Throughout the short lines of this poem, Hughes uses very few words to create effective images. This is a testament to his skill as a writer and the thoughtful word choices he made. His passion for the people he cares for is clear from the first lines. Readers should walk away from ‘My People’ feeling something of what Hughes felt while writing it.
Explore My People
‘My People’ by Langston Hughes is an uplifting poem that celebrates the lives of men and women in Hughes’ community.
In the first lines of ‘My People,’ the speaker begins by listing out a number of professions that people he knows are engaged in. These help readers envision the different lives people live as well as their inner natures. They are more than dishwashers and cooks. They’re also storytellers, singers, and dancers. In the last lines of the poem, Hughes focuses on the joyous lives of these men and women and how they’re laughing in the hands of fate.
You can read the full poem here.
Nurses of babies,
Loaders of ships,
Comedians in vaudeville
And band-men in circuses—
In the first lines of ‘My People,’ Hughes begins what is essentially a celebration of the Black men and women he knows in his life and the wonderful array of lives they live. He lists out, with very little pause, the different professions these people engage in. Some are traditional, like “Dish-washers” and “Loaders of ships,” but others are more thoughtful and personal, like “Story-tellers” and “Jazzers” (the latter refers to Jazz musicians).
By bringing these lines together and using accumulation to ensure that readers see one word after another quite quickly, he’s emphasizing the different lives that people he cares about life. Black men and women are not one thing, despite society’s attempts to categorize them that way. This poem is a celebration of the diversity in Hughes’ community.
Loud-mouthed laughers in the hands of Fate.
In the second half of the poem, the speaker refers to “all,” from the dishwashers to the shiploaders, as “dream-singers all” and “storytellers all.” Through these phrases, he’s suggesting that there’s far more to these men and women than their profession. They’re deeply creative, caring, and ins[ired people. They are “dancers!” and “singers!” Hughes celebrates. Each moves through their life with grace and joy. He also emphasizes that they are are “laughers in the hands of Fate.” Life might’ve dealt many of these men and women a poor hand in life, but they’re finding all the joy where they can.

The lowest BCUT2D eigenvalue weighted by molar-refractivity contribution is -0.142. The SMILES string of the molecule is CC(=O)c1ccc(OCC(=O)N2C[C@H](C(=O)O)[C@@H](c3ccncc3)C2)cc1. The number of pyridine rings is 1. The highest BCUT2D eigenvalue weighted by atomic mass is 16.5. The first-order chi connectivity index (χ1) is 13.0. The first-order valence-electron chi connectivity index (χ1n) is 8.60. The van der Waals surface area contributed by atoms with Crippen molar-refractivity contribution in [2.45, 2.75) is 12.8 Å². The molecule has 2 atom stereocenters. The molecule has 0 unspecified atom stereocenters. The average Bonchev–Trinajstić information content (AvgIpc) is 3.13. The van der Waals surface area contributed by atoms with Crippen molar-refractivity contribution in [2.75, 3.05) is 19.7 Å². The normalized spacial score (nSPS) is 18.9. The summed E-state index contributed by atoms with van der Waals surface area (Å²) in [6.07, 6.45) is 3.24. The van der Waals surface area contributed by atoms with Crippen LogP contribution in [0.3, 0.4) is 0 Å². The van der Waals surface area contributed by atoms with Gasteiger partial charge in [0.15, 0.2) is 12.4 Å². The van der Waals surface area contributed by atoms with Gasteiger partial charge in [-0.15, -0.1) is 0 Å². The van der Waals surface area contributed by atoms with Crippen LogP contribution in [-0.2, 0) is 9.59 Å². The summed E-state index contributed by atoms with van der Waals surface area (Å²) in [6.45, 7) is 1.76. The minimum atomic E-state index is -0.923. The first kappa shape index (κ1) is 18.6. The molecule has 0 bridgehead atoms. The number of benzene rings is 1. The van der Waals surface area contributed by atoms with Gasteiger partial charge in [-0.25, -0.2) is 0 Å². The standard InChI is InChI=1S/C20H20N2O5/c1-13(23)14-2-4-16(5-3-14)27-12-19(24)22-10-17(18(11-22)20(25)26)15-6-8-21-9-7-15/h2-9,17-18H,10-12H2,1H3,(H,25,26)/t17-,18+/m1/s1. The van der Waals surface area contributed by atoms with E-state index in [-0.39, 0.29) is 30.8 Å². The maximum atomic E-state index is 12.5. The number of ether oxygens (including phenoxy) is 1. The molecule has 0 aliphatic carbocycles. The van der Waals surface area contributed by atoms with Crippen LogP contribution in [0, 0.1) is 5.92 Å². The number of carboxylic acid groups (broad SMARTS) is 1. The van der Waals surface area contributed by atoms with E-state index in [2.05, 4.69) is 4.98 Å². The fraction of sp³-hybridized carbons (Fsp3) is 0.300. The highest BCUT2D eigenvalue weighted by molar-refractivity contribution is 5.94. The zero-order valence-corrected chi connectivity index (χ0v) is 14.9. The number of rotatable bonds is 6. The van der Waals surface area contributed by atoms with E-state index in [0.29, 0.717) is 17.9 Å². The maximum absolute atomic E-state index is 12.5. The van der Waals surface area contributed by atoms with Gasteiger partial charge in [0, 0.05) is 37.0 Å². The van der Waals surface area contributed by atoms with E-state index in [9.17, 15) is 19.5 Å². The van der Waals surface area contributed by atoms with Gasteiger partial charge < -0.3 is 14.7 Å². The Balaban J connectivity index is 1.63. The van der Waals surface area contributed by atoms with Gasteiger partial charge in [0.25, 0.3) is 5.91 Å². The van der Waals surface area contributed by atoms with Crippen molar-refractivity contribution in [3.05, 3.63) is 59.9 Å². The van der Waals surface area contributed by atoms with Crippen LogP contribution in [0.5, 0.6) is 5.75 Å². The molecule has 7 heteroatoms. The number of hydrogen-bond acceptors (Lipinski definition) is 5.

Structure and Form
‘My People’ by Langston Hughes is a twenty-nine-line poem that is contained within a singles stanza of text. The poem is written in free verse, something that isn’t uncommon to Hughes’ poetry. This means that the lines do not follow a specific rhyme scheme or metrical pattern. The lines are also quite short, sometimes only one word or one compound word. This makes the poem appear quite striking on the page. It also means that readers are going to be able to move through the lines very quickly.
Throughout this poem, the poet makes use of several literary devices. These include but are not limited to:
- Imagery: particularly interesting descriptions, ones that trigger and inspire the reader’s senses. For example, “Nurses of babies, / Loaders of ships, / Porters.”
- Alliteration: occurs when the poet repeats the same consonant sound at the beginning of multiple words. For example, “Dream-singers” and “Dancers” in lines one and three.
- Enjambment: can be seen when the poet cuts off a line before its natural stopping point. For example, the transition between lines seventeen and eighteen.
- Personification: occurs when the poet imbues something non-human with human characteristics. For example, “Loud laughers in the hands of Fate.”
The tone is uplifting and joyful. The speaker is impressed by and passionate about his “people” and the lives they live. They are filled with joy, and he is too.
The purpose is to share the joy of the lives of the speaker’s community. These Black men and women are living the best possible lives they can. They are dancers, singers, and hard workers. They’re filled with love for one another and life itself.
The themes at work in this poem include community and diversity. The speaker celebrates both of these and encourages the reader to see the depth of his community.
The meaning is that the Black community is not a singular entity. The poem ensures readers understand the depth of experience, love, passion, and creativity among the speaker’s “people.”
Readers who enjoyed ‘My People’ should also consider reading some other Langston Hughes poems. For example:
- ‘Beale Street Love’ – a short, powerful poem that speaks on the nature of love on Beale Street, an African American cultural hub.
- ‘Dreams’ – highlights the value of “dreams” by presenting two situations that revolve around the loss of those “dreams.”
- ‘Still Here’ – depicts struggle and weariness as well as victory and empowerment.